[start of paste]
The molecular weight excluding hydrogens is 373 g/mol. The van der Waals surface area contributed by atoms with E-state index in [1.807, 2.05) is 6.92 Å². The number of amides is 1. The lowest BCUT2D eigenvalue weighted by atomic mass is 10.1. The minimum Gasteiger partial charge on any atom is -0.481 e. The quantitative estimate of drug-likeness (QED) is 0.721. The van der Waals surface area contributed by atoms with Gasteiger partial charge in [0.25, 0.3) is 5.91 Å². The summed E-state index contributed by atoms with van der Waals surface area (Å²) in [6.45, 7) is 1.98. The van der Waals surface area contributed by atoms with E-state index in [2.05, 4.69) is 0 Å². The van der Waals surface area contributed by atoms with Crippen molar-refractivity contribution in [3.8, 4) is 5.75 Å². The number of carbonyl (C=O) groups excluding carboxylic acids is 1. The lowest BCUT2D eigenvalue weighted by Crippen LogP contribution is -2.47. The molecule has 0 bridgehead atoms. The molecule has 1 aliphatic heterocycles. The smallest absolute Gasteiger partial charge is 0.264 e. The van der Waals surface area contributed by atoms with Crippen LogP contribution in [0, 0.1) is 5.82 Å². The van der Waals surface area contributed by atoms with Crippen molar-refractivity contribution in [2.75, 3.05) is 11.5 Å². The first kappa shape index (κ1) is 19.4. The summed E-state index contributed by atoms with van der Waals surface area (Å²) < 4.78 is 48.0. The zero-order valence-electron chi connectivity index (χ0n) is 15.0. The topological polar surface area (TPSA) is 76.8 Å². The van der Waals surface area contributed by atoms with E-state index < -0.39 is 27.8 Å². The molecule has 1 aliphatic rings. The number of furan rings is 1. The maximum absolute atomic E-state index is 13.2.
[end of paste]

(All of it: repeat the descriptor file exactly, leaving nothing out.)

The molecular weight excluding hydrogens is 373 g/mol. The van der Waals surface area contributed by atoms with E-state index in [1.807, 2.05) is 6.92 Å². The number of amides is 1. The lowest BCUT2D eigenvalue weighted by atomic mass is 10.1. The minimum Gasteiger partial charge on any atom is -0.481 e. The quantitative estimate of drug-likeness (QED) is 0.721. The van der Waals surface area contributed by atoms with Gasteiger partial charge in [0.25, 0.3) is 5.91 Å². The summed E-state index contributed by atoms with van der Waals surface area (Å²) in [6.45, 7) is 1.98. The van der Waals surface area contributed by atoms with E-state index in [2.05, 4.69) is 0 Å². The van der Waals surface area contributed by atoms with Crippen molar-refractivity contribution in [3.8, 4) is 5.75 Å². The number of carbonyl (C=O) groups excluding carboxylic acids is 1. The lowest BCUT2D eigenvalue weighted by Crippen LogP contribution is -2.47. The molecule has 0 bridgehead atoms. The molecule has 1 aliphatic heterocycles. The smallest absolute Gasteiger partial charge is 0.264 e. The van der Waals surface area contributed by atoms with Crippen LogP contribution in [0, 0.1) is 5.82 Å². The van der Waals surface area contributed by atoms with Crippen molar-refractivity contribution in [2.75, 3.05) is 11.5 Å². The first kappa shape index (κ1) is 19.4. The summed E-state index contributed by atoms with van der Waals surface area (Å²) < 4.78 is 48.0. The zero-order valence-electron chi connectivity index (χ0n) is 15.0. The topological polar surface area (TPSA) is 76.8 Å². The van der Waals surface area contributed by atoms with E-state index < -0.39 is 27.8 Å². The molecule has 1 aliphatic rings. The number of furan rings is 1. The maximum absolute atomic E-state index is 13.2.